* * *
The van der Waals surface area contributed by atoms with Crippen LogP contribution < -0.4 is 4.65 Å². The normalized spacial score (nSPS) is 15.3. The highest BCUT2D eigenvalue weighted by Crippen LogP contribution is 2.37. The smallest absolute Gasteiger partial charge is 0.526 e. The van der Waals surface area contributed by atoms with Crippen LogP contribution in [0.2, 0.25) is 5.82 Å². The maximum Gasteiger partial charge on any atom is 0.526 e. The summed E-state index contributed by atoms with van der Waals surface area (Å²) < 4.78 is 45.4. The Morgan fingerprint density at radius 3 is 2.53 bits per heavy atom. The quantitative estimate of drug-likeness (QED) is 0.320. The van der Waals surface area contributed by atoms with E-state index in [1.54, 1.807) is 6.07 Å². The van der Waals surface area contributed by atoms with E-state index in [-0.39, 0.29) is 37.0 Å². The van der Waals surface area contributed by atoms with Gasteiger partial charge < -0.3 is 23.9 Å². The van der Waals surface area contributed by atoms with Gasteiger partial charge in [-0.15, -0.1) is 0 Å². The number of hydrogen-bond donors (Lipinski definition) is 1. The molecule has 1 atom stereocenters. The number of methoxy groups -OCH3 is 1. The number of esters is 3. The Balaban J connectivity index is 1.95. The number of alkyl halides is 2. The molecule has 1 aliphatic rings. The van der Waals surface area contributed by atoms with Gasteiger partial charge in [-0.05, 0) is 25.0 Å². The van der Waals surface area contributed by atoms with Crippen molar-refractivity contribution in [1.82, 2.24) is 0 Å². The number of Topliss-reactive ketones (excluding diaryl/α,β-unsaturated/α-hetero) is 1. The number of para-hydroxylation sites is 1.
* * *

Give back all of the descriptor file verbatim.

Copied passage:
The van der Waals surface area contributed by atoms with Crippen LogP contribution < -0.4 is 4.65 Å². The normalized spacial score (nSPS) is 15.3. The highest BCUT2D eigenvalue weighted by Crippen LogP contribution is 2.37. The smallest absolute Gasteiger partial charge is 0.526 e. The van der Waals surface area contributed by atoms with Crippen LogP contribution in [0.2, 0.25) is 5.82 Å². The maximum Gasteiger partial charge on any atom is 0.526 e. The summed E-state index contributed by atoms with van der Waals surface area (Å²) < 4.78 is 45.4. The Morgan fingerprint density at radius 3 is 2.53 bits per heavy atom. The quantitative estimate of drug-likeness (QED) is 0.320. The van der Waals surface area contributed by atoms with E-state index in [1.54, 1.807) is 6.07 Å². The van der Waals surface area contributed by atoms with E-state index in [-0.39, 0.29) is 37.0 Å². The van der Waals surface area contributed by atoms with Gasteiger partial charge < -0.3 is 23.9 Å². The van der Waals surface area contributed by atoms with Gasteiger partial charge in [-0.15, -0.1) is 0 Å². The number of hydrogen-bond donors (Lipinski definition) is 1. The molecule has 1 atom stereocenters. The number of methoxy groups -OCH3 is 1. The number of esters is 3. The Balaban J connectivity index is 1.95. The number of alkyl halides is 2. The molecule has 1 aliphatic rings. The van der Waals surface area contributed by atoms with Gasteiger partial charge in [-0.05, 0) is 25.0 Å². The van der Waals surface area contributed by atoms with Crippen molar-refractivity contribution in [1.82, 2.24) is 0 Å². The number of Topliss-reactive ketones (excluding diaryl/α,β-unsaturated/α-hetero) is 1. The number of para-hydroxylation sites is 1.